It was pleasing to see Petrel Resources (PET) end up as top performing share of the year, closing on 31 December at 15.5p. PET was highlighted as a favourite in the blog several times last year around 1p.
The New Year has got off to an interesting start. I3 Energy (I3E) announced a corporate and funding update: it’s now preparing for a mid-2020 appraisal programme to delineate the fields which the Company believes could contain more than 600 million barrels of oil in place P50. It says that it is simultaneously conducting a farm-down process of its licences to potentially fund the 2020 drilling campaign and will continue working with its senior lenders on a development facility for its assets. Important to remember that future drilling remains entirely subject to funding, which may not be as forthcoming and on as attractive terms as last time. Unfortunately, a lot of investors (institutional and retail) don’t trust this company anymore.
On the bright side, 88 Energy (88E) which I listed as a favourite recently (and I list very few as that), started the year trading up around 100%.
Eco Atlantic Oil & Gas (ECO) issued an announcement noting the recent news from Tullow Oil (TLW) regarding the light oil discovery made at the Carapa-1 well, offshore Guyana. Testing indicated that the oil is 27 degrees API, with a sulphur content of less than 1%. ECO is another blog favourite that gained more than 100% last year, but then collapsed when it turned out that their oil was heavy. I did say that the upward share price movement had run out of steam before that happened, but since then it appears the CEO knew about the issue and said nothing while he was actively promoting investment in the company. A lot of investor trust has been lost here sadly and the shine has rather gone off ECO.
Lekoil (LEK) issued a strong announcement. It has secured $184 million funding from the Qatar Investment Authority for the appraisal drilling and initial development programme on the Ogo field within OPL 310. Currently 9.5p (up from 4.65p at the time of the announcement), Hannam & Partners have calculated a risked NAV of 23p a share and an un-risked NAV of 239p a share.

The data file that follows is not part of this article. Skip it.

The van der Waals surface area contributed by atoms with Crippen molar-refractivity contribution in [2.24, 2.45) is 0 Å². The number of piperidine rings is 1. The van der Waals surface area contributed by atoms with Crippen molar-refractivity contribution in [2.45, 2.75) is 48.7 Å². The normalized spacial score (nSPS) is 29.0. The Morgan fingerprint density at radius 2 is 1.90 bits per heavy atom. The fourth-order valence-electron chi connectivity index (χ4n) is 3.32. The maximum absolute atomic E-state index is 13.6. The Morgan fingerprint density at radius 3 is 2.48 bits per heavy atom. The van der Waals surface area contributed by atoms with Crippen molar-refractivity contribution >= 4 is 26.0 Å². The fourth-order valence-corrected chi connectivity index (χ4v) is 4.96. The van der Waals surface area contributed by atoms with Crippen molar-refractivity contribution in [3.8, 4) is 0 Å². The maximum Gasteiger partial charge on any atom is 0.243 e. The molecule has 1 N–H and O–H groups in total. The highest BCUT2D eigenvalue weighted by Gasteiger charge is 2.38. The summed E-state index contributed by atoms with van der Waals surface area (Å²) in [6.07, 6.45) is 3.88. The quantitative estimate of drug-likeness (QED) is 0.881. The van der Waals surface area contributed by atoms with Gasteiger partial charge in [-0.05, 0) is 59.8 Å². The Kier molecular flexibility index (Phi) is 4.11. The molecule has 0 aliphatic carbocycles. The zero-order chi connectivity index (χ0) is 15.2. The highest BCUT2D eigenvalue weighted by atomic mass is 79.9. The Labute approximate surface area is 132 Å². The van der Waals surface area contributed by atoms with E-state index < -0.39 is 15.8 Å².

Pantheon Resources (PANR) never ceases to surprise. This £83 million market cap company has been suspended from trading due to its failure to publish its accounts on time. The auditors are now requiring a third-party report to independently confirm the directors estimates of recoverable oil before they will sign off. I wonder why.
The soap opera continues at Anglo African Oil & Gas (AAOG) with the war of words between Align Research/Jub Capital and Zenith Energy (ZEN)‘s social media representatives escalating. Looking at matters pragmatically, the ZEN proposal sucks virtually all the value out of the company, leaving just enough cash to pay the directors’ salaries until AAOG probably delists in six months time and the share value goes to zero. The Align Research/Jub Capital proposal, due to the promotional capacity of the parties and the structure of their deal, offers the possibility of significant share price appreciation. Unfortunately, the directors do not appear to be considering stock market realities and perhaps are more focussed on their own personal liability. They’re also not particularly aligned with the shareholders since, very wisely, like Sefton and Berwick before them, neither the CEO nor the Chair own any shares at all.
The people who’ve always got hurt with this (and hurt very badly) are those who believe that Tilapia has value. Based upon the information released by the company and other information in the public domain, I view Tilapia as worthless. As readers of the blog know, I’ve held this view for some time, all the way down from much higher prices. If the project was real, SNPC would have been happy to pay their share. If the project was real, they would have completed in the Mengo and now be producing. If the project was real, Sefton and Berwick would have done that last year, instead of the absurd charade over a never to be completed CPR. The whole carry on was nothing short of embarrassing and an insult to the intelligence of anyone with even the most basic understanding.
There are no real oil companies interested in Tilapia and the reality of the situation is harshly illustrated by the fact that in terms of actual cash on the table now for Anglo African, Zenith have offered £83,333 and Align Research/Jub Capital have offered £100,000. Reality is, an actual oil company could put together a “killer proposal” with an upfront cash offer of £125,000 and take this out now if they wanted it. But none of them do. If I was a shareholder, it’s a no brainer: reject the ZEN offer and push the board to do a deal which most benefits those to whom they have a fiduciary responsibility. The reality is though that ZEN will probably win, since the board will vote the 22% owned by Riverfort and YAII in favour of the deal, but the legality of the issue of over a hundred million shares de facto at less than nominal value to provide votes for themselves is something I see there being quite an argument about. In reality, these shares that the board is going to vote have not even been paid for.
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The author holds one or more investments in one or more of the companies mentioned so this post cannot be viewed as independent research. This post does not constitute investment advice or a recommendation to buy or sell and may be incorrect or outdated.